gita press
Prime Minister Narendra Modi will join lakhs of people in Kolkata on December 24 to recite the Bhagvad Gita. | Representative image

West Bengal: Can massive Bhagavad Gita event help BJP push Hindutva?

West Bengal BJP leaders hope the prime minister's image joining chorus to recite Gita with lakhs of people would resonate with Hindu masses

  • Whatsapp
  • Telegram
  • Whatsapp
  • Telegram
  • Whatsapp
  • Telegram

“Hindutva never loses. It wins or learns,” wrote senior Rashtriya Swayamsevak Sangh functionary Ram Madhav after the BJP lost the Karnataka elections in May this year.

The lesson for it in the party’s series of electoral debacles in Bengal is that strident Hindutva typified by the aggressive Jai Shri Ram slogan is not making much impact here. Thus, the need for an alternative has allegedly made the BJP to join hands with a group of Hindu organisations to consider making the Bhagvad Gita a new fulcrum of the Hindutva project in the state.

A mega event called ‘Lokkho Kanthe Gita Path’ (chanting of Gita by lakhs of people in unison) is planned for December 24, the Christmas eve, at Kolkata’s iconic Brigade Parade Ground to “resonate the virtues of Sanatana Dharma”, to quote the BJP state president Sukanta Majumdar. The mass programme is being officially organised by the Akhil Bharatiya Sanskrit Parishad, Sanatan Sanskrit Parishad, and Motilal Bharat Tirtha Seba Mission Ashram. But it has the backing of the BJP.

Apolitical event?

Majumdar accompanied the organisers when they called on Prime Minister Narendra Modi last week to invite him to attend the event. “The prime minister instantly agreed to grace the occasion,” Majumdar told the media on his return to Kolkata.

The organisers claimed that 1.5 lakh people have already registered for the event in which they expect a gathering of four to five lakh people. The organising committee and Majumdar insisted that the event is apolitical.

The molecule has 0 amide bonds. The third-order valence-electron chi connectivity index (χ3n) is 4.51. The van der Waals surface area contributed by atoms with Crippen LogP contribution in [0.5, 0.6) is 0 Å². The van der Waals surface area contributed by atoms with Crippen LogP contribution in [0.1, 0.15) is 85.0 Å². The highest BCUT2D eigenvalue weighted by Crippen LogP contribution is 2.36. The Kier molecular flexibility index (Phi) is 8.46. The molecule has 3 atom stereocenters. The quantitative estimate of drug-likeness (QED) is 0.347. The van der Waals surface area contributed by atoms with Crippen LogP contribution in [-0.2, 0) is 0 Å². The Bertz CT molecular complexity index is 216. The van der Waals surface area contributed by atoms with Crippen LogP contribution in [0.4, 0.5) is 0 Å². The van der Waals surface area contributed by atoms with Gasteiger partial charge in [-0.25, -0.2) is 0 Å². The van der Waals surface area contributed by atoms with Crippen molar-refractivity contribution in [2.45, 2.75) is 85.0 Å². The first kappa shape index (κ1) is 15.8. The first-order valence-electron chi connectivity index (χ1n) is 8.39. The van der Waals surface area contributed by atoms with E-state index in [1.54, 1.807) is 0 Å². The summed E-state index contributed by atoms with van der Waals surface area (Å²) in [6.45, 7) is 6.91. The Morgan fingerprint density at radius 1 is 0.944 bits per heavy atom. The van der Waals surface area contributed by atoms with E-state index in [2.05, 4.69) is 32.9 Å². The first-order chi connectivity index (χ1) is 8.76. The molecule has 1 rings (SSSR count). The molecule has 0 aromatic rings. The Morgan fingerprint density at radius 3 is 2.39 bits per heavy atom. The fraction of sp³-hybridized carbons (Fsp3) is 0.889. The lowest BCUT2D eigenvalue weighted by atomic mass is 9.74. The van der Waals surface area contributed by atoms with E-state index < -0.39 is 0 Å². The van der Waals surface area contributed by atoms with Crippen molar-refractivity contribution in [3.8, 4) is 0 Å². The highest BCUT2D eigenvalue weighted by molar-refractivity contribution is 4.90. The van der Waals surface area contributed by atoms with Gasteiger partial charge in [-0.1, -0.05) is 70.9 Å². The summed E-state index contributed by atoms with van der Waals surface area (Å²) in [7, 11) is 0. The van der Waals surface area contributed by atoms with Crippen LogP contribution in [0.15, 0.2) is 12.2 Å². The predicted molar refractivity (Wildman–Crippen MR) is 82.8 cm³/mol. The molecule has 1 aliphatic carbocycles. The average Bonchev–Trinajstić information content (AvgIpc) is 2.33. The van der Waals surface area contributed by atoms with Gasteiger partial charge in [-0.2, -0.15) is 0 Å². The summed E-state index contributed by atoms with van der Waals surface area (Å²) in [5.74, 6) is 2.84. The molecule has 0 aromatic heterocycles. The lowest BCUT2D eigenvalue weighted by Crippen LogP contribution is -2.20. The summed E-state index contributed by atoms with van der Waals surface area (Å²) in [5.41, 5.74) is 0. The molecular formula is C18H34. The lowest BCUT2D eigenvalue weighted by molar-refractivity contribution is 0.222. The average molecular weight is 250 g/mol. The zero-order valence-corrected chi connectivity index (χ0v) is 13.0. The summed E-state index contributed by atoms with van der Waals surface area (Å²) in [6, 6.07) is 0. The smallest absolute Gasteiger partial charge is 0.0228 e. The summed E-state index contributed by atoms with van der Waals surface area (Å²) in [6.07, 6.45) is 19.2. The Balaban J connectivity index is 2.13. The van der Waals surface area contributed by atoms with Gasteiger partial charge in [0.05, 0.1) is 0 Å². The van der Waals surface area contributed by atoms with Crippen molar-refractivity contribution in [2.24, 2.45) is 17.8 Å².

“Chief Minister Mamata Banerjee and all other members of the Bengal legislative assembly will be invited,” Majumdar claimed. “I accompanied the organisers because they sought my help to meet the PM as they did not know anyone in the PMO.”

The BJP has nothing to do with the event, reiterated Manas Bhattacharya of the organising committee. The committee claimed that many non-Hindus are likely to attend the programme to be presided over by Dwarka peeth Shankaracharya Swami Sadanand Saraswati. Many monks and holy men from across the country are expected to attend the first-of-its kind Gita recitation.

Preparations afoot

The programme will start with blowing of conch and rendition of Kazi Nazrul Islam’s famous Bengali composition, Hey Partha Sarathi, bajao bajao Panchajanya shanka (O charioteer of Arjuna, blow, blow your conch Panchajanya).

The organiser claimed to have selected Nazrul’s song for the event to depict the state’s inclusive culture. The timing of the event just ahead of inauguration of Ram temple in Ayodhya and parliamentary elections and the state-wide mobilisation being done for the event raise doubt about it being apolitical.

Already, about 500 preparatory meetings have been organised in various parts of the state. Rehearsals are also being conducted in various schools and ashrams across the state.

Trinamool Congress leader Jaiprakash Majumdar wondered whether it would remain a mere religious event and also questioned the timing of the programme coinciding with the Christmas eve.

Jadavpur University professor and political commentator Manojit Mandal said had the intention of the organisers been apolitical, then they would not have tried to showboat a “solemn ritual like Gita chanting and that too on the eve of Christmas”.

Saffron push

“Since the BJP’s version of Lord Ram did not find many takers in Bengal, it is desperately trying to appropriate another symbol of Hinduism to whip up religious sentiment in the state. Even this will not work,” Mandal said.

BJP leaders, however, exude confidence in private about the political benefit of the event for the party. The image of the prime minister joining the chorus to recite Gita with lakhs of people would resonate with Hindu masses, they hoped.

Moreover, they feel that the “Hindu awakening” through any such mass mobilisation would benefit the party in the long run by helping shift the socio-political topography of the state towards the right.

Read More
Next Story